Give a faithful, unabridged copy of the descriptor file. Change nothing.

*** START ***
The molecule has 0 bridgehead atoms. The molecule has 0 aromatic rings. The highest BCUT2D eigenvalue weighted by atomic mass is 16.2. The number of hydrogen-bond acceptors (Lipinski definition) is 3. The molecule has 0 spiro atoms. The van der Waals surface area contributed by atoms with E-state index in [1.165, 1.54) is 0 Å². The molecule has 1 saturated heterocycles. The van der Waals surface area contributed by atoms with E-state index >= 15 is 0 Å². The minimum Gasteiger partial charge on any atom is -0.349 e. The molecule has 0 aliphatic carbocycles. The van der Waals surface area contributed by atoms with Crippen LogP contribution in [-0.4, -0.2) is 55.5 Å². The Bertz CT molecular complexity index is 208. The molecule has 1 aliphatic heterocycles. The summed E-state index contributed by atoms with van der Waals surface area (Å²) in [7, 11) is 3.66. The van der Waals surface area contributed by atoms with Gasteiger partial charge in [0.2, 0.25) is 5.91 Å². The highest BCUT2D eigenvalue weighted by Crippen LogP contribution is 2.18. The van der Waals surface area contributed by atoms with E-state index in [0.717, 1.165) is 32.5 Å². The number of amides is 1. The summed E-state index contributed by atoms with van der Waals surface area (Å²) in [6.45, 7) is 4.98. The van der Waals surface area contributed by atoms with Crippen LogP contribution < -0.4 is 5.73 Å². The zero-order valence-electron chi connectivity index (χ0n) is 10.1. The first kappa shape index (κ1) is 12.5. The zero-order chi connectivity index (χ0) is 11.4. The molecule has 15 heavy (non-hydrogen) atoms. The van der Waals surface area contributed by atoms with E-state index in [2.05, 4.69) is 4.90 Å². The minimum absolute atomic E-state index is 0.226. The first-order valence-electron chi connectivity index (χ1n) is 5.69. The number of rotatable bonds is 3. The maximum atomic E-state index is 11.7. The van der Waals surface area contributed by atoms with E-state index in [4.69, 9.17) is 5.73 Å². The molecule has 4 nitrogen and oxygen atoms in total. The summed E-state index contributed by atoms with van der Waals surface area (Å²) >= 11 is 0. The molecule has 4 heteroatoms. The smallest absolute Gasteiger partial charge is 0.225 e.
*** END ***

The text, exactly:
The molecule has 0 bridgehead atoms. The molecule has 0 aromatic rings. The highest BCUT2D eigenvalue weighted by atomic mass is 16.2. The number of hydrogen-bond acceptors (Lipinski definition) is 3. The molecule has 0 spiro atoms. The van der Waals surface area contributed by atoms with E-state index in [1.165, 1.54) is 0 Å². The molecule has 1 saturated heterocycles. The van der Waals surface area contributed by atoms with E-state index >= 15 is 0 Å². The minimum Gasteiger partial charge on any atom is -0.349 e. The molecule has 0 aliphatic carbocycles. The van der Waals surface area contributed by atoms with Crippen LogP contribution in [-0.4, -0.2) is 55.5 Å². The Bertz CT molecular complexity index is 208. The molecule has 1 aliphatic heterocycles. The summed E-state index contributed by atoms with van der Waals surface area (Å²) in [7, 11) is 3.66. The van der Waals surface area contributed by atoms with Gasteiger partial charge in [0.2, 0.25) is 5.91 Å². The highest BCUT2D eigenvalue weighted by Crippen LogP contribution is 2.18. The van der Waals surface area contributed by atoms with E-state index in [0.717, 1.165) is 32.5 Å². The number of amides is 1. The summed E-state index contributed by atoms with van der Waals surface area (Å²) in [6.45, 7) is 4.98. The van der Waals surface area contributed by atoms with Crippen LogP contribution < -0.4 is 5.73 Å². The zero-order valence-electron chi connectivity index (χ0n) is 10.1. The first kappa shape index (κ1) is 12.5. The zero-order chi connectivity index (χ0) is 11.4. The molecule has 15 heavy (non-hydrogen) atoms. The van der Waals surface area contributed by atoms with E-state index in [2.05, 4.69) is 4.90 Å². The minimum absolute atomic E-state index is 0.226. The first-order valence-electron chi connectivity index (χ1n) is 5.69. The number of rotatable bonds is 3. The maximum atomic E-state index is 11.7. The van der Waals surface area contributed by atoms with E-state index in [4.69, 9.17) is 5.73 Å². The molecule has 4 nitrogen and oxygen atoms in total. The summed E-state index contributed by atoms with van der Waals surface area (Å²) >= 11 is 0. The molecule has 4 heteroatoms. The smallest absolute Gasteiger partial charge is 0.225 e.